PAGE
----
A consortium of researchers including Dr Jason Nurse from the University’s Institute of Cyber Security for Society (iCSS) and School of Computing, has found that there has been a surge in cyber-security crime experienced during the Covid-19 pandemic, with a particular correlation between governmental policy announcements and cyber-crime campaigns.
Their study, published in the journal Computers & Security, found that some days as many as three to four new cyber-attacks were being reported.
The Covid-19 pandemic created a new normal for billions of people around the world, with people working from home, ordering shopping and socialising online as shops and businesses were closed. However, with an increased amount of people being online, an increase in cyber-attacks has also been found.
By using the UK as a case study, the paper reveals the explicit connection between governmental policy announcements and cyber-crime campaigns. Although this is a pattern that has been suspected for a while now, this is the first analysis from hundreds of cases around the world which makes this connection clear.
The research was led by Dr Harjinder Lallie and colleagues at the Warwick Manufacturing Group (WMG), University of Warwick, in collaboration with Dr Nurse (Kent), Dr Lynsay Shepherd (Abertay University), Dr Arnau Erola (University of Oxford) and Dr Xavier Bellekens (University of Strathclyde).
Since the outbreak of the pandemic in 2019 there have been reports of scams impersonating public authorities such as WHO, and organisations such as supermarkets and airlines targeting support platforms such as PPE and offering Covid-19 cures. They often target the public, who are now socialising and spending more time online in general, as well as the increased population of people who are working from home.
Such scams can be sent by text or e-mail, and in most cases a URL pointed to a fake institutional website which requests debit/credit card details.
In order to support ongoing research, the researchers have proposed a novel timeline of 43 cyber-attacks related to the Covid-19 pandemic. This timeline and the subsequent analysis can assist in understanding those attacks and how they are crafted, and as a result, to better prepare to confront them if ever seen again.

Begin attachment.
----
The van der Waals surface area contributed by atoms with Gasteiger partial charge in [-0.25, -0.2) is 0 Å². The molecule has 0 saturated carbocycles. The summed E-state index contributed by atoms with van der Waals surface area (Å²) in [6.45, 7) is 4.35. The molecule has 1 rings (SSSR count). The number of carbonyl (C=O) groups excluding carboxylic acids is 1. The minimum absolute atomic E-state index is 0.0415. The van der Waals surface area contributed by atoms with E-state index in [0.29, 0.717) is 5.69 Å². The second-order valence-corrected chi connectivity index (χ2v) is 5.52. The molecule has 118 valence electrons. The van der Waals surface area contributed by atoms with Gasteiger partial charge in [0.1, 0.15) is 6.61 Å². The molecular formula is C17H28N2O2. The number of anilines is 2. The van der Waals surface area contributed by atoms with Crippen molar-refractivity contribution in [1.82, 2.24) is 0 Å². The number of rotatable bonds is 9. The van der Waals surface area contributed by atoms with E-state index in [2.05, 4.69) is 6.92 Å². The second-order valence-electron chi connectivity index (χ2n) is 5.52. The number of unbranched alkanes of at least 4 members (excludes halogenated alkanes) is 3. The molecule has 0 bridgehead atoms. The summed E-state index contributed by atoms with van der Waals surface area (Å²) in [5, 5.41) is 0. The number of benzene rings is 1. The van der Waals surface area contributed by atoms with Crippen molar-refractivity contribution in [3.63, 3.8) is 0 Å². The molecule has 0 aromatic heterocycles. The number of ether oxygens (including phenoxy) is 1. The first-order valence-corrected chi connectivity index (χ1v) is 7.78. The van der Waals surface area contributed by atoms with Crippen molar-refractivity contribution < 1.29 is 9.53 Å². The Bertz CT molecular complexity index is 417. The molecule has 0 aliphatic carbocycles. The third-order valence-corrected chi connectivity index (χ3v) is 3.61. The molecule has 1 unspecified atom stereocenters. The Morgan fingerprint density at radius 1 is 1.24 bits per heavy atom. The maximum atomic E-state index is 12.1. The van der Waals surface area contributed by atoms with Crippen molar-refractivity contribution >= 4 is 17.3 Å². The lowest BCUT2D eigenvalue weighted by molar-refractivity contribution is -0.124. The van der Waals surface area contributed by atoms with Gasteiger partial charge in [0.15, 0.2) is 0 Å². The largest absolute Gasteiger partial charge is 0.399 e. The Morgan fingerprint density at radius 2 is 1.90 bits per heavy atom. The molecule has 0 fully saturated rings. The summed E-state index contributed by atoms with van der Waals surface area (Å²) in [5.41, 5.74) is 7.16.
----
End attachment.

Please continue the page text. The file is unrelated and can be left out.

They found that from the point that the first case was announced in China (8 December 2019) the first reported cyber-attack was 14 days later. From this point onwards the timeframe between events and cyber-attacks reduced dramatically.
The cyber-attacks were categorised, and it was found:
- 86% involved phishing and/or smishing
- 65% involved malware
- 34% involved financial fraud
- 15% involved extortion
- 13% involved pharming
- 5% involved hacking
- 5% involved denial of service
Dr Nurse said: ‘Covid-19 has had a substantial negative impact on society, and this impact, as we show in our new research, has also meant a notable increase in cyber-crime globally.
‘There are several significant novel findings emerging from our analysis, but the one I found most salient was the targeted use of threats, scare tactics and fake incentives within attacks. Cybercriminals clearly understood that many people would be anxious, worried, distracted and away from their support networks (personal or work-related), and sought to exploit this as much as possible. I hope our research can provide a pathway for future work into faster reaction to these cyberattacks, and also increase society’s awareness of their prevalence.’
The research paper, ‘Cyber Security in the Age of COVID-19: A Timeline and Analysis of Cyber-Crime and Cyber-Attacks during the Pandemic,’ is published in the journal Computers & Security. doi: 10.1016/j.cose.2021.102248